I made friends with the staff at my yoga retreat and the bartenders in my hotel. I came home feeling like I’d really got to know the place and its people, even in such a short time.

5. You can be more flexible and spontaneous

Spotting monkeys in the jungle
Spotting monkeys in the jungle

One evening, I was headed back from the beach to my hotel in Arugam Bay, quite excited about my plan to sit in my hammock and read my book, maybe even have a nap.

Next thing, the brother of the owner of the hotel asked me if I wanted to go for a drive. I was hesitant at first, because I was exhausted and had already made a plan in my head of how I was going to spend the afternoon. But he told me he was taking some tourists out into the bush to see some elephants, and I thought to myself… When will I get this opportunity again?

So I simply changed my plan for the afternoon, went to my room to get changed, and within half an hour was sitting in the front of the jeep as his ‘co-driver’, with a bunch of tourists in the back. He took us down an unworn dirt track, into a huge farm owned by a friend of his, and we spotted crocodiles, monkeys and peacocks. We spent the afternoon searching for elephants, and just as the sun was setting, we spotted one in the distance – a lone bull, creating a shadow against the very last sparkle of daylight.

I couldn’t really have imagined a more magical afternoon. Seeing animals like these in the wild is always an amazing experience, but it was made all the more exciting by the spontaneity of it. I smiled to myself, grateful for the absolute freedom of choice I was afforded, and considering how easy it was for me to make a split second decision to say yes to an experience I may not have even been offered if I was travelling with other people, let alone have said yes to.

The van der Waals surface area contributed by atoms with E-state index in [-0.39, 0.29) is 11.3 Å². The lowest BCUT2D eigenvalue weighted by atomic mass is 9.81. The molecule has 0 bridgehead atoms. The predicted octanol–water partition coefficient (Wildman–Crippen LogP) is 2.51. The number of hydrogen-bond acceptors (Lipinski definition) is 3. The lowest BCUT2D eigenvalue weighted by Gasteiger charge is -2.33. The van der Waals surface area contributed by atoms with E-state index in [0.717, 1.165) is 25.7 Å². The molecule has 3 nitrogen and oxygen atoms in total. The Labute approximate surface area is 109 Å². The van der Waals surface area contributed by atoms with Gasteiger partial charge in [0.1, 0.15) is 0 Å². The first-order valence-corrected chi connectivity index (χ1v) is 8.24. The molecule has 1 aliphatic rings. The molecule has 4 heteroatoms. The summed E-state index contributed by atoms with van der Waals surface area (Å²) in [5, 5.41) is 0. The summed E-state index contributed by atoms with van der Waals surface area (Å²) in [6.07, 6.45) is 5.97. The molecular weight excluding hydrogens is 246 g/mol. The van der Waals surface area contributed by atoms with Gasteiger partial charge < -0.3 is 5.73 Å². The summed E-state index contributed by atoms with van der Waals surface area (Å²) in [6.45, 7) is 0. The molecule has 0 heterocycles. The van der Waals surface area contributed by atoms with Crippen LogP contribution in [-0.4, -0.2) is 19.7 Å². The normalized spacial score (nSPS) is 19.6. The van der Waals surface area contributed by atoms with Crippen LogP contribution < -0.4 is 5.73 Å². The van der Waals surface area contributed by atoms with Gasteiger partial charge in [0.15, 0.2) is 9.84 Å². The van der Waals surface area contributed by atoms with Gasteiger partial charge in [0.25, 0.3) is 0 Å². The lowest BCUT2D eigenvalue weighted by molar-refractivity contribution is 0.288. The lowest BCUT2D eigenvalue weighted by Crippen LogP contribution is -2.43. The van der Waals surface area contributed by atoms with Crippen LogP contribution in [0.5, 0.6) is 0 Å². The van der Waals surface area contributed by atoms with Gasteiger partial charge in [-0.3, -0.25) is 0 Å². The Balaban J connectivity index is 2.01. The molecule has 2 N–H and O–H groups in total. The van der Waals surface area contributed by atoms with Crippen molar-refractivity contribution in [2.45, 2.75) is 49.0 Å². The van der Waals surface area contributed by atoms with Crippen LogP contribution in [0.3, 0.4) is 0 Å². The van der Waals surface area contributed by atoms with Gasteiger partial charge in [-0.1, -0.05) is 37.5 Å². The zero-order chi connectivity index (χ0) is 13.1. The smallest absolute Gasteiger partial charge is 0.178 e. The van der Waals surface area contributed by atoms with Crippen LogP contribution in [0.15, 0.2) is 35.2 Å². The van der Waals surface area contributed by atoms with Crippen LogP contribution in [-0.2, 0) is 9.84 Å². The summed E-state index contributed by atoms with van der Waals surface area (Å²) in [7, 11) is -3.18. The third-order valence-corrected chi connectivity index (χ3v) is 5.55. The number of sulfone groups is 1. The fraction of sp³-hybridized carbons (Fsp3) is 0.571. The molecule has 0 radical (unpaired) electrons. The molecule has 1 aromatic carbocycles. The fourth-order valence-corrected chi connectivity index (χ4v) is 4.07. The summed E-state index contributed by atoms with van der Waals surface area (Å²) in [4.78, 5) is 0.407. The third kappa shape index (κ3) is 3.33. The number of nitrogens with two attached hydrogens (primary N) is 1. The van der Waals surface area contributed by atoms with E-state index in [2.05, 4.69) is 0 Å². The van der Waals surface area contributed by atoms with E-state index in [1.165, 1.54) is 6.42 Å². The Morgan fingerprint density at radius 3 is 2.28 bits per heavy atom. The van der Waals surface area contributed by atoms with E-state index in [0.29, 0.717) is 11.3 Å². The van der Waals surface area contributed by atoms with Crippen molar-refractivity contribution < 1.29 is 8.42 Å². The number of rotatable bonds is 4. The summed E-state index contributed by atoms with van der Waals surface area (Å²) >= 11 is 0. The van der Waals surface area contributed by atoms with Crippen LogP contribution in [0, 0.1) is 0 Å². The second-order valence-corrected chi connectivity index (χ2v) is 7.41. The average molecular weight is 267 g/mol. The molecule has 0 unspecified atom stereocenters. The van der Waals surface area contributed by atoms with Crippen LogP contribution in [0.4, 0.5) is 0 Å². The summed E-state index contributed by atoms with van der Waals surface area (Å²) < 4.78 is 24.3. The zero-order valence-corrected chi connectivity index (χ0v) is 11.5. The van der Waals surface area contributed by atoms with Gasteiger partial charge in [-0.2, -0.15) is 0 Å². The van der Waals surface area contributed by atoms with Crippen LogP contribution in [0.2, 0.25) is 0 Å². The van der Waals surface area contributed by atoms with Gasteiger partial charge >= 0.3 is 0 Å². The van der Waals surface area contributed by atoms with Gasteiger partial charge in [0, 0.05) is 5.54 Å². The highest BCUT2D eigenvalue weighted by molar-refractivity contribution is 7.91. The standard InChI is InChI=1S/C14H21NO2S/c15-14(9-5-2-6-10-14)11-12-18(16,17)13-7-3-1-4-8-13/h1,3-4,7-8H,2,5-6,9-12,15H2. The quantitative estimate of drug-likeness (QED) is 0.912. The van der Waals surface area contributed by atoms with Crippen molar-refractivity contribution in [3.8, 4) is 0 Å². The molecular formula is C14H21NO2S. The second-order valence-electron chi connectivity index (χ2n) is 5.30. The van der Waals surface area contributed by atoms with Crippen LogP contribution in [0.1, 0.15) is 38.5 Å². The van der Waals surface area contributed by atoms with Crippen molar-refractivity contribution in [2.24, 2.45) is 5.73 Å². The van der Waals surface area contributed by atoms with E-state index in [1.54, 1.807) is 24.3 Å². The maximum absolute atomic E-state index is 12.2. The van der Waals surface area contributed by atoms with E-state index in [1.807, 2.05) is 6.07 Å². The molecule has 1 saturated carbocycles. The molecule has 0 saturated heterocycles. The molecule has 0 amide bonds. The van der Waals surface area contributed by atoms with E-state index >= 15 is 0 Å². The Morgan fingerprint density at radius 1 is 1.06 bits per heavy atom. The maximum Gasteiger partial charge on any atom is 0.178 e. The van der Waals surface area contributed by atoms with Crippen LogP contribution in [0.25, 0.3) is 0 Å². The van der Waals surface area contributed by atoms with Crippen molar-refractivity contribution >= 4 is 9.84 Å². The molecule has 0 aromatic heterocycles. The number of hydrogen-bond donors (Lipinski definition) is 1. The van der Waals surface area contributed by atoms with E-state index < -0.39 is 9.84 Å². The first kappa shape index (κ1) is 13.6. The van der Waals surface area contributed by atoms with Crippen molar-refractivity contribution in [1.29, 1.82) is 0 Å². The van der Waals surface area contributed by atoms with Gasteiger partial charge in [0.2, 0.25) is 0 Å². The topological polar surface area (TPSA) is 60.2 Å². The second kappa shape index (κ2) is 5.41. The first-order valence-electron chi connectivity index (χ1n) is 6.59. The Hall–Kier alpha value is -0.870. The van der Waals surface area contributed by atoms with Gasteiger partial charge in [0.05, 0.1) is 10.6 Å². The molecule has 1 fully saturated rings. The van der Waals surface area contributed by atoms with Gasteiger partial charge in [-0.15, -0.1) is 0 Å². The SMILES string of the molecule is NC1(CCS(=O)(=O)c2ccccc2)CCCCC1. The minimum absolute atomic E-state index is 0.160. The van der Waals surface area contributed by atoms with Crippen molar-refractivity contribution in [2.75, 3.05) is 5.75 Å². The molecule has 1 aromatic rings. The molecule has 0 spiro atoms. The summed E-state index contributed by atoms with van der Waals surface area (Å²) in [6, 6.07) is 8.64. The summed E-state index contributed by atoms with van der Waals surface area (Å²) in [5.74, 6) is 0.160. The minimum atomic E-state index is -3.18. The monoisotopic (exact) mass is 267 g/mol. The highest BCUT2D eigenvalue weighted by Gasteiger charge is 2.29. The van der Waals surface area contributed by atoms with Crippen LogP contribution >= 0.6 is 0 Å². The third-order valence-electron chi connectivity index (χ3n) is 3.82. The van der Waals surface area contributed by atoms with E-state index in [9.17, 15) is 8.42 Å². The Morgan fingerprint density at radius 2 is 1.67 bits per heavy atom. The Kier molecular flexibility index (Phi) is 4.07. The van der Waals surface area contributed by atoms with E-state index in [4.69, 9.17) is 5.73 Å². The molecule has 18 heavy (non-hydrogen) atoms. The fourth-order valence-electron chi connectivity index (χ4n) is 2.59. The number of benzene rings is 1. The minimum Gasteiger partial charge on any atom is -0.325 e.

6. You have time to reflect

New friends; one of the staff from my yoga retreat and myself on the back of a tractor on our way to a special surprise breakfast by the lake

Like I said, from the moment I arrived in Sri Lanka I was rarely alone, but when I was, I was given the opportunity to really reflect on the experiences I was having.

I thought and wrote about the local culture, the food, the lush landscape. I thought about how fun it was to travel alone. I realised I was capable and independent enough to do it on my own. I realised that it’s not hard to meet people and make friends if you put yourself out there.

It’s clear that I was extremely lucky that the first place I travelled alone was to Sri Lanka – a place where the locals are so welcoming and so happy you’ve chosen to visit their country, and where even the tourists have a carefree, friendly air about them. But through the experience I learnt how to approach travel alone in any place, in a way that opens you up to having a truly exciting, enlightening, and even transformational journey… something everyone should get to enjoy at least once.